Snow Arnica – Arnica griscomii

Alaska Wildflowers | Yellow

Snow arnica, arnica griscomii, also known as frigid arnica in alaska

Snow Arnica

Arnica griscomii

Common Names

snow arnica
frigid arnica

Synonyms

Arnica frigida ssp. griscomii
Arnica louiseana ssp. griscomii
Arnica louiseana var. griscomii

Subspecies

Arnica griscomii subsp. frigida
      Arnica griscomii subsp. frigida
synonyms
      Arnica frigida
      Arnica frigida ssp. frigida
      Arnica snyderi
      Arnica louiseana ssp. frigida
      Arnica frigida var. glandulosa
      Arnica louiseana var. brevifolia
      Arnica louiseana var. frigida
      Arnica louiseana var. illiamnae
      Arnica louiseana var. mendenhallii
      Arnica louiseana var. pilosa Maguire
Arnica griscomii subsp. griscomii (Newfoundland and Québec)

Note on scientific names, synonyms, and subspecies: The descriptions in this post are for Arnica griscomii and the subspecies Arnica griscomii subsp. frigida. There are many arnicas and there is not total agreement on nomenclature in much literature or online. I am using the ITIS accepted names, as they should be the most up-to-date. However, these are also very commonly listed as Arnica frigida – as described by Verna Pratt in the Field Guide to Alaskan Wildflowers.

Genus: Arnica
Family: Asteraceae (sunflowers)
Order: Asterales
Full Classification



Duration

Perennial

Uses

WARNING – POISONOUS – Uses section for information only (typically historical) – I take no responsibility for adverse effects from the use of any plant.

Arnicas are toxic when injested or applied to open skin wounds. No direct information about usage of arnica griscomii, but other arnicas are well documented as a dermatological aid for swellings, back pain, and bruises, usually from an infusion of roots or mashed plant. Non-homeopathic Arnica Montana has been shown to be more effective than placebo for postoperative pain, but studies are limited [1].

Identification

Snow arnica (arnica griscomii) is yellow-flowering plant 5-40 cm (2-16 in) tall. Stems are typically unbranched. It has a rosette of 1-4 pairs of basal leaves with oblong blades with few teeth. Stems are covered in white, silky hairs. Most common is a single, but up to 3 stems rise from the root with erect or nodding heads. It has between 6-17 yellow ray florets and yellow disk florets. Arnica griscomii ssp. frigida has involucre bases that are densely pilose and lanceolate bracts.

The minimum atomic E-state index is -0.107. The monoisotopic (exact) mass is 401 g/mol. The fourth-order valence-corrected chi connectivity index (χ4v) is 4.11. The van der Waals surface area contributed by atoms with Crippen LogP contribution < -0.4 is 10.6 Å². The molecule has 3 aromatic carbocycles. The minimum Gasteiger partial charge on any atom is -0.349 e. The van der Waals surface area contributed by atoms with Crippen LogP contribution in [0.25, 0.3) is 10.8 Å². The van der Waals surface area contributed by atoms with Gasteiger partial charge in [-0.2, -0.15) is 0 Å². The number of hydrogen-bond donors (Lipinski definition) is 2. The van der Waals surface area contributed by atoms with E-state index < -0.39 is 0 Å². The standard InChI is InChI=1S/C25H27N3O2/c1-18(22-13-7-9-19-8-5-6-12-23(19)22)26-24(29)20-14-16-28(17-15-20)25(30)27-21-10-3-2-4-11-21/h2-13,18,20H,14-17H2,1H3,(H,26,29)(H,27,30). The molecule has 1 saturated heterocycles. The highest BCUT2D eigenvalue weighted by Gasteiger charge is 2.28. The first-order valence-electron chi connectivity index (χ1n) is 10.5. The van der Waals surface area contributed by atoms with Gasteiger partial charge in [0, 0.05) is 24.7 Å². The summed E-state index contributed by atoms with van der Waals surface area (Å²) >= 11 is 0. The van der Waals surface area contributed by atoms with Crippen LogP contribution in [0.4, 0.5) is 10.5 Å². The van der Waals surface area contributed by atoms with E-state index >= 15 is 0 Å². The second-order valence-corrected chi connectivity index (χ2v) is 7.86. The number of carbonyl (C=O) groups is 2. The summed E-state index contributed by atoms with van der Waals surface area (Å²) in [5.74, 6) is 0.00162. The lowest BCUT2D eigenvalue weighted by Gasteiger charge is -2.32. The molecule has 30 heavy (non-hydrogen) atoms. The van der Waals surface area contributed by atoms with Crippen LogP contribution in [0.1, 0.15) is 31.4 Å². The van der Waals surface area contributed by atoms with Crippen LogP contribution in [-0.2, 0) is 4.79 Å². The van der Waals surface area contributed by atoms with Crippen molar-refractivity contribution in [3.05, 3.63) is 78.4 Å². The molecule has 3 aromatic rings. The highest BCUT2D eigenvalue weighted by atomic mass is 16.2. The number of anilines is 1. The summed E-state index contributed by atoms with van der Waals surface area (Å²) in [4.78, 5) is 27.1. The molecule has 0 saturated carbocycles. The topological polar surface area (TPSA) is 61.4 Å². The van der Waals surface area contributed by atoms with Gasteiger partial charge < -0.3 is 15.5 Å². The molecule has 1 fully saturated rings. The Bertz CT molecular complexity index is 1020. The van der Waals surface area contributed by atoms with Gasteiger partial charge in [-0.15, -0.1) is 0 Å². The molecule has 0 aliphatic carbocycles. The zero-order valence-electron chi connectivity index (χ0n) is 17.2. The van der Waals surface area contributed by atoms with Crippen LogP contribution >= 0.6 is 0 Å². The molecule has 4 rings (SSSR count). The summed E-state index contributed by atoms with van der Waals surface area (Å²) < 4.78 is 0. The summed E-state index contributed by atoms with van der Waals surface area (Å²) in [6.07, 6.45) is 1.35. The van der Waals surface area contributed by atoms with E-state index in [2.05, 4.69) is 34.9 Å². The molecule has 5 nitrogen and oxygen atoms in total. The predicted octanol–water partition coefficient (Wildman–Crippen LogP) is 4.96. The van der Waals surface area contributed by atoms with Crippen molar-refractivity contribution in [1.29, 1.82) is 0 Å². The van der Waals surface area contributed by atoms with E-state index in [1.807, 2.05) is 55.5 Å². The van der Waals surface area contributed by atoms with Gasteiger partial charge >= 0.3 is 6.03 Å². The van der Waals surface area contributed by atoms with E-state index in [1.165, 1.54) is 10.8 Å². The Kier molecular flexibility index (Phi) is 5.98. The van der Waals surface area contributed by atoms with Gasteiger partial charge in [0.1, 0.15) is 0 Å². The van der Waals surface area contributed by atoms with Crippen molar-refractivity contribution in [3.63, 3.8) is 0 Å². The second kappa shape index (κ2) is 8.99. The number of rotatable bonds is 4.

Distribution and Habitat

Arnica griscomii is indigenous to Alaska, the Yukon, Northwest Territories, British Columbia, as well as eastern Russia. It is typically found in alpine environments in barren, calcium-rich soils, in rocky or gravelly terrain in full sun.

Classification

RankScientific Name (Common Name)
KingdomPlantae (Plants)
SubkingdomTracheobionta (Vascular plants)
SuperdivisionSpermatophyta (Seed plants)
DivisionMagnoliophyta (Flowering plants)
ClassMagnoliopsida (Dicotyledons)
SubclassAsteridae
OrderAsterales
FamilyAsteraceae ⁄ Compositae (Aster family)
GenusArnica L. (arnica)
SpeciesArnica griscomii
Subspecies
(Direct Children)
Arnica griscomii ssp. frigida (snow arnica)
Arnica griscomii ssp. griscomii

References and Further Reading

Guidebook

Field Guide to Alaskan Wildflowers, Pratt, Verna E. pg 44

Classification

Arnica griscomii  Fernald Taxonomic Serial No.: 509129, ITIS Database

Arnica frigida C.A. Mey. ex Iljin ssp. frigida snow arnica, USDA Database (outdated classification)

Usage

Iannitti, Tommaso PhD1,*; Morales-Medina, Julio César PhD2; Bellavite, Paolo MD3; Rottigni, Valentina MSC4; Palmieri, Beniamino MD, PhD4 Effectiveness and Safety of Arnica montana in Post-Surgical Setting, Pain and Inflammation, American Journal of Therapeutics: January/February 2016 – Volume 23 – Issue 1 – p e184-e197 doi: 10.1097/MJT.0000000000000036

Scientific Description

8. Arnica griscomii Fernald, Rhodora. 26: 105, plate 143, fig. 7. 1924., Flora of North America

8b. Arnica griscomii Fernald subsp. frigida (C. A. Meyer ex Iljin) S. J. Wolf, Taxon. 38: 142., Flora of North America

All references accessed in March 2021 unless otherwise noted


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